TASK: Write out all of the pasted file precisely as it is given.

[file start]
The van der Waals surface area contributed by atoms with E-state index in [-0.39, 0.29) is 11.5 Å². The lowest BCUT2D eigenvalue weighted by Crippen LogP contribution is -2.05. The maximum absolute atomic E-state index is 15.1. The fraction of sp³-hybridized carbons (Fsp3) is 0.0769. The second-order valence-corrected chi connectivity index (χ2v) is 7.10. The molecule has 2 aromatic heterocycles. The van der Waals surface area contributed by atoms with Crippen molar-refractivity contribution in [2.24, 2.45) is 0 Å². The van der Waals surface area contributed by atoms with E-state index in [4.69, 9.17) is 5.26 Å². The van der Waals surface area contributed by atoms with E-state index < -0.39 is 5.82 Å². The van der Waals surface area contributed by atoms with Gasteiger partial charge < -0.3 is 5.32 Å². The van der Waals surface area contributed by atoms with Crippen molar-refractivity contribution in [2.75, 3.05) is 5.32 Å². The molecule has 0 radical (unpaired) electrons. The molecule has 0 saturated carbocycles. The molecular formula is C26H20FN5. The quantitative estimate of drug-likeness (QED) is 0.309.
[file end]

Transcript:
The van der Waals surface area contributed by atoms with E-state index in [-0.39, 0.29) is 11.5 Å². The lowest BCUT2D eigenvalue weighted by Crippen LogP contribution is -2.05. The maximum absolute atomic E-state index is 15.1. The fraction of sp³-hybridized carbons (Fsp3) is 0.0769. The second-order valence-corrected chi connectivity index (χ2v) is 7.10. The molecule has 2 aromatic heterocycles. The van der Waals surface area contributed by atoms with Crippen molar-refractivity contribution in [2.24, 2.45) is 0 Å². The van der Waals surface area contributed by atoms with E-state index in [4.69, 9.17) is 5.26 Å². The van der Waals surface area contributed by atoms with E-state index < -0.39 is 5.82 Å². The van der Waals surface area contributed by atoms with Gasteiger partial charge < -0.3 is 5.32 Å². The van der Waals surface area contributed by atoms with Crippen molar-refractivity contribution in [2.75, 3.05) is 5.32 Å². The molecule has 0 radical (unpaired) electrons. The molecule has 0 saturated carbocycles. The molecular formula is C26H20FN5. The quantitative estimate of drug-likeness (QED) is 0.309.